At the end of last week's portion (Bereshit), we hear that "Adonai saw that the evil of human beings on the earth was great and that every train of thought of the human mind was only evil all the time" (Genesis 6:5). And so, God contemplated ending the great experiment by destroying the newly-created human race. "Adonai regretted having made human beings on the earth and God's heart was saddened. Adonai said, 'I shall wipe out the human beings whom I have created from the face of the earth'" (ibid., vv. 6-7).
And then God saw Noah.
Noah is one of the oddest heroes of the Hebrew Bible. He is almost completely silent. God tells Noah to build an ark, and Noah builds without a word. God tells him to collect animals; Noah says nothing and collects the mated pairs. Noah is, perhaps, the perfect cure for God's regret. Noah does nothing but obey God.
After the Flood comes to destroy humanity, after God looks down on silent Noah as the ark floats on the sea that devoured the earth, God thinks again. God says, "Never again will I curse the earth on account of human beings, for the inclinations of the human mind are evil from youth, so never again will I strike out all life as I have done" (Genesis 8:21).
Both things cannot be true of an unchanging God. God cannot first decide to destroy humanity because human beings are evil, and later decide never again to destroy humanity because human beings are evil...unless, of course, something happened to make God change.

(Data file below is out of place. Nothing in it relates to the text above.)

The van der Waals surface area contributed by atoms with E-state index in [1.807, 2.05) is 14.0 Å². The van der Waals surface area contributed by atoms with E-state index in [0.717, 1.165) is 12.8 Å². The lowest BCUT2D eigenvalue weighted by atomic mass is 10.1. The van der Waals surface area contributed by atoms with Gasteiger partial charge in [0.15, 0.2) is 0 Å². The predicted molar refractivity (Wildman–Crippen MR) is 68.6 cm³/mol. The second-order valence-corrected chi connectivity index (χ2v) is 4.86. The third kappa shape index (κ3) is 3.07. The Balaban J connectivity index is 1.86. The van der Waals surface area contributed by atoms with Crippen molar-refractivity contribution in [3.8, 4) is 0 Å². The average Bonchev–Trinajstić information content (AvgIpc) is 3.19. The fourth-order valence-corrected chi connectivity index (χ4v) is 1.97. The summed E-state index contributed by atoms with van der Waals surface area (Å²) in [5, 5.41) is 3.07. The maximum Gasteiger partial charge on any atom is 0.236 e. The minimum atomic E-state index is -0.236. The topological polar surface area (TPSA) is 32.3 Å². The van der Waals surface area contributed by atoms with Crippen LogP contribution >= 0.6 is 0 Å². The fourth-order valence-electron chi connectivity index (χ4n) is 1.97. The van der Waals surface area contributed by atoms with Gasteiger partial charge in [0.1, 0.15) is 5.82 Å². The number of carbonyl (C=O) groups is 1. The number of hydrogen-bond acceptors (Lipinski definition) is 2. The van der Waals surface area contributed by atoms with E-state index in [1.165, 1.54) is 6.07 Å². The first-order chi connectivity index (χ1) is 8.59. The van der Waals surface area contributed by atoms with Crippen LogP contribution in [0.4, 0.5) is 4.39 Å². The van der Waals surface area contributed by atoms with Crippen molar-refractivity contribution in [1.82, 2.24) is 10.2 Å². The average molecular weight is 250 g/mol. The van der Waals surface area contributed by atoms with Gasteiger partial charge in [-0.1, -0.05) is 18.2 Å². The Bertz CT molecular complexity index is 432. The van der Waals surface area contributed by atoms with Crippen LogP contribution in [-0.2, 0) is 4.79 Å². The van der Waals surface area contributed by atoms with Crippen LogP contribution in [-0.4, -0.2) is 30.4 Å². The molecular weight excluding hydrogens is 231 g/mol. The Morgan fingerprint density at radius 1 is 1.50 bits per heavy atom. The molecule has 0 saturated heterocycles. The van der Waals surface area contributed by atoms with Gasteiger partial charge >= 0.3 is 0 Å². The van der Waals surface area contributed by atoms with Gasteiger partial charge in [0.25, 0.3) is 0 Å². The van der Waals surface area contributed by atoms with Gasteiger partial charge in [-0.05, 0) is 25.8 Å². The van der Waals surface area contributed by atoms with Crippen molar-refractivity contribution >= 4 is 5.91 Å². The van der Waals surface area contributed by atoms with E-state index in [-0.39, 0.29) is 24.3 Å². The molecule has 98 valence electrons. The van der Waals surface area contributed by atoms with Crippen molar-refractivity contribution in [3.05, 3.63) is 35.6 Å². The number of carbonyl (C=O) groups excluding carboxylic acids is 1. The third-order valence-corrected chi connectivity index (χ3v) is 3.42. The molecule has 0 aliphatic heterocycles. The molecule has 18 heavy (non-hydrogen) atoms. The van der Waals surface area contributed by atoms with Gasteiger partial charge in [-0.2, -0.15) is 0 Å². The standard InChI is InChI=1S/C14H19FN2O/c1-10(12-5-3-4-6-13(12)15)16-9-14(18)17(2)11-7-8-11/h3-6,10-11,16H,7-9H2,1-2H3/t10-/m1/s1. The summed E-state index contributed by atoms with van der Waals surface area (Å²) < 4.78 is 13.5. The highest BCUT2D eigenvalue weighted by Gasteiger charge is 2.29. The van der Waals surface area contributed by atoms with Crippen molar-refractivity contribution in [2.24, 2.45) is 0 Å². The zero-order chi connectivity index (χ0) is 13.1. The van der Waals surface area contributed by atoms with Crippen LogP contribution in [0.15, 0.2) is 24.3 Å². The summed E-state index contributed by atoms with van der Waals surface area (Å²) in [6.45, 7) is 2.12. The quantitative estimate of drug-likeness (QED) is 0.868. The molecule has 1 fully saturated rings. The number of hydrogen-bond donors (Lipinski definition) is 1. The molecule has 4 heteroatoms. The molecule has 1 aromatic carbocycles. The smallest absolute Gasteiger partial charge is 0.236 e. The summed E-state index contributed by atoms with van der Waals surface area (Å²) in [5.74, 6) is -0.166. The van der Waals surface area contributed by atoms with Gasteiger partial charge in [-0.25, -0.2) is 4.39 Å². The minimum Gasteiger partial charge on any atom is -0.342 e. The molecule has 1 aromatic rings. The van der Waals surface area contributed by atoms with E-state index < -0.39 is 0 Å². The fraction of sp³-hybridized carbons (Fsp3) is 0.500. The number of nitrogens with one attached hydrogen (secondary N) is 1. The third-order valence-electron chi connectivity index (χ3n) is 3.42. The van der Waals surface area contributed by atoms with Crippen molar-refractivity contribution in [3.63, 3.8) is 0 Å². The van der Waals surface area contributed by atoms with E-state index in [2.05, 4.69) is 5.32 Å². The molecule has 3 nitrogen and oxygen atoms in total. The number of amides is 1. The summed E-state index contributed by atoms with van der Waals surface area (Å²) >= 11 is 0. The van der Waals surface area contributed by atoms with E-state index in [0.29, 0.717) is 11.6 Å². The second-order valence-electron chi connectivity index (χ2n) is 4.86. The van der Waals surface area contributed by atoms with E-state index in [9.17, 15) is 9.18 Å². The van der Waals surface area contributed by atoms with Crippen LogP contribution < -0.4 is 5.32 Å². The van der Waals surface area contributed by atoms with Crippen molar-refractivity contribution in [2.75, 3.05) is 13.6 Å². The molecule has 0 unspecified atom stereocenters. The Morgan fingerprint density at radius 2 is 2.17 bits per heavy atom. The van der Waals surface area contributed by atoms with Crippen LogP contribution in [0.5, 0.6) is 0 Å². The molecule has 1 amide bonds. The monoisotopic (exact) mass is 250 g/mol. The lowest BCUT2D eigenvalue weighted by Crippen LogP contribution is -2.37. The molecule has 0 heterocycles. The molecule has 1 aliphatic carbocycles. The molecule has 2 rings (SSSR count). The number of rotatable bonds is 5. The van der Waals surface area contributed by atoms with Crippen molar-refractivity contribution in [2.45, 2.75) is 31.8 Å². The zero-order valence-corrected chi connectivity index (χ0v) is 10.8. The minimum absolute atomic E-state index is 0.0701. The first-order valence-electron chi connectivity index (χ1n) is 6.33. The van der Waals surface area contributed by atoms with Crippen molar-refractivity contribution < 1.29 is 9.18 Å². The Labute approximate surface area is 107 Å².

Rashi says that it was the prayer that Noah offered to God on board the ark that forced God to change (Rashi on Genesis 8:1). After the Flood, when God took in the "pleasing odor" of Noah's sacrifice, the divine quality of compassion awoke to temper the divine quality of justice. God was changed from being a seeker of perfection and destroyer of imperfection and became, instead, a God who forgives imperfection and appreciates human beings as we are.
So, we are left with this question: If God can change, why can't we?
Why can we not allow our hearts to melt when we are angry and frustrated with a world that is so deeply imperfect? Why are we not able to forgive when others hurt us to our core? Why do we punish ourselves over and over again for the mistakes that we cannot help ourselves from making?
This is a deep question that is central to the quest for joy. If we are not able to relent in our anger, hurt and self-condemnation, we will doom ourselves to misery. Yet, if even Rambam's God of eternal perfection can have a change of heart and recognize that our human imperfections make us beautiful—not unworthy of existence—then we can change our hearts, too.
Smell the pleasing odor. Forgive. Heal. Relent. Live joyously.